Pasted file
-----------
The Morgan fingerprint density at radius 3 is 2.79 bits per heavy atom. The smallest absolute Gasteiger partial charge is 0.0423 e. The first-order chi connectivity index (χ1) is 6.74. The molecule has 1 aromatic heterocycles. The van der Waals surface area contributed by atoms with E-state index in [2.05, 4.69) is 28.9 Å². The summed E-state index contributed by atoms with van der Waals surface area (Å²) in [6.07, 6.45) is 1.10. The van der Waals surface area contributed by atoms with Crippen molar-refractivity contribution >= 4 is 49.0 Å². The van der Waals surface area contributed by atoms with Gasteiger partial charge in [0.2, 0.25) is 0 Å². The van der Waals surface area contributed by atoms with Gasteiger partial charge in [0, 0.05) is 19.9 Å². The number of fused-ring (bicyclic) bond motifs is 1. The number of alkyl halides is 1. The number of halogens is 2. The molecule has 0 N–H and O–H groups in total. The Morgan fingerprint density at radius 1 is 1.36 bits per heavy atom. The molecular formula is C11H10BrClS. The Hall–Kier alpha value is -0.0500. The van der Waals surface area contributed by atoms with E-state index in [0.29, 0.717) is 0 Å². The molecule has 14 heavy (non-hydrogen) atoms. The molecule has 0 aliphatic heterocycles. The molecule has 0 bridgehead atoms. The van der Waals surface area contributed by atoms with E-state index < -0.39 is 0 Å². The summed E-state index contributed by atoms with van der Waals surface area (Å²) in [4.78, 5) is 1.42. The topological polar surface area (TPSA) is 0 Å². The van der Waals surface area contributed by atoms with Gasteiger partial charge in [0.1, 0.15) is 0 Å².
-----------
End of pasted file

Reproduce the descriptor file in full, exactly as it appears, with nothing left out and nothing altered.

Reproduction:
The Morgan fingerprint density at radius 3 is 2.79 bits per heavy atom. The smallest absolute Gasteiger partial charge is 0.0423 e. The first-order chi connectivity index (χ1) is 6.74. The molecule has 1 aromatic heterocycles. The van der Waals surface area contributed by atoms with E-state index in [2.05, 4.69) is 28.9 Å². The summed E-state index contributed by atoms with van der Waals surface area (Å²) in [6.07, 6.45) is 1.10. The van der Waals surface area contributed by atoms with Crippen molar-refractivity contribution >= 4 is 49.0 Å². The van der Waals surface area contributed by atoms with Gasteiger partial charge in [0.2, 0.25) is 0 Å². The van der Waals surface area contributed by atoms with Gasteiger partial charge in [0, 0.05) is 19.9 Å². The number of fused-ring (bicyclic) bond motifs is 1. The number of alkyl halides is 1. The number of halogens is 2. The molecule has 0 N–H and O–H groups in total. The Morgan fingerprint density at radius 1 is 1.36 bits per heavy atom. The molecular formula is C11H10BrClS. The Hall–Kier alpha value is -0.0500. The van der Waals surface area contributed by atoms with E-state index in [0.29, 0.717) is 0 Å². The molecule has 14 heavy (non-hydrogen) atoms. The molecule has 0 aliphatic heterocycles. The molecule has 0 bridgehead atoms. The van der Waals surface area contributed by atoms with E-state index < -0.39 is 0 Å². The summed E-state index contributed by atoms with van der Waals surface area (Å²) in [4.78, 5) is 1.42. The topological polar surface area (TPSA) is 0 Å². The van der Waals surface area contributed by atoms with Gasteiger partial charge in [0.1, 0.15) is 0 Å².